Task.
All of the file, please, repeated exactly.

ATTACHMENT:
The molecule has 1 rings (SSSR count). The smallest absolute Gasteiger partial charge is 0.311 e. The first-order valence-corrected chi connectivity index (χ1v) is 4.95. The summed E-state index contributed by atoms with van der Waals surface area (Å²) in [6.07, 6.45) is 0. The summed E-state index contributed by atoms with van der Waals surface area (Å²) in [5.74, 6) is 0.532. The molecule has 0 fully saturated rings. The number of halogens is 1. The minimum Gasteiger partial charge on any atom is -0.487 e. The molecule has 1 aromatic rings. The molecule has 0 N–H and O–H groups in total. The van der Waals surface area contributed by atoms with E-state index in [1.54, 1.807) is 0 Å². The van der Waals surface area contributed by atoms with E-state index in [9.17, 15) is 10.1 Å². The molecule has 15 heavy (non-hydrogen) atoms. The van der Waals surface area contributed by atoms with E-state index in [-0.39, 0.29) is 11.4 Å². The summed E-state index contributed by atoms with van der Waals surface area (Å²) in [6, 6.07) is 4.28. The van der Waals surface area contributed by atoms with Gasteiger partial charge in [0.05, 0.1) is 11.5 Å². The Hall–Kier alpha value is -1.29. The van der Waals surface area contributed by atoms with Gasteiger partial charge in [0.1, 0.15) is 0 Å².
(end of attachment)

The molecule has 1 rings (SSSR count). The smallest absolute Gasteiger partial charge is 0.311 e. The first-order valence-corrected chi connectivity index (χ1v) is 4.95. The summed E-state index contributed by atoms with van der Waals surface area (Å²) in [6.07, 6.45) is 0. The summed E-state index contributed by atoms with van der Waals surface area (Å²) in [5.74, 6) is 0.532. The molecule has 0 fully saturated rings. The number of halogens is 1. The minimum Gasteiger partial charge on any atom is -0.487 e. The molecule has 1 aromatic rings. The molecule has 0 N–H and O–H groups in total. The van der Waals surface area contributed by atoms with E-state index in [1.54, 1.807) is 0 Å². The van der Waals surface area contributed by atoms with E-state index in [9.17, 15) is 10.1 Å². The molecule has 15 heavy (non-hydrogen) atoms. The van der Waals surface area contributed by atoms with E-state index in [-0.39, 0.29) is 11.4 Å². The summed E-state index contributed by atoms with van der Waals surface area (Å²) in [6, 6.07) is 4.28. The van der Waals surface area contributed by atoms with Gasteiger partial charge in [0.05, 0.1) is 11.5 Å². The Hall–Kier alpha value is -1.29. The van der Waals surface area contributed by atoms with Gasteiger partial charge in [0.1, 0.15) is 0 Å².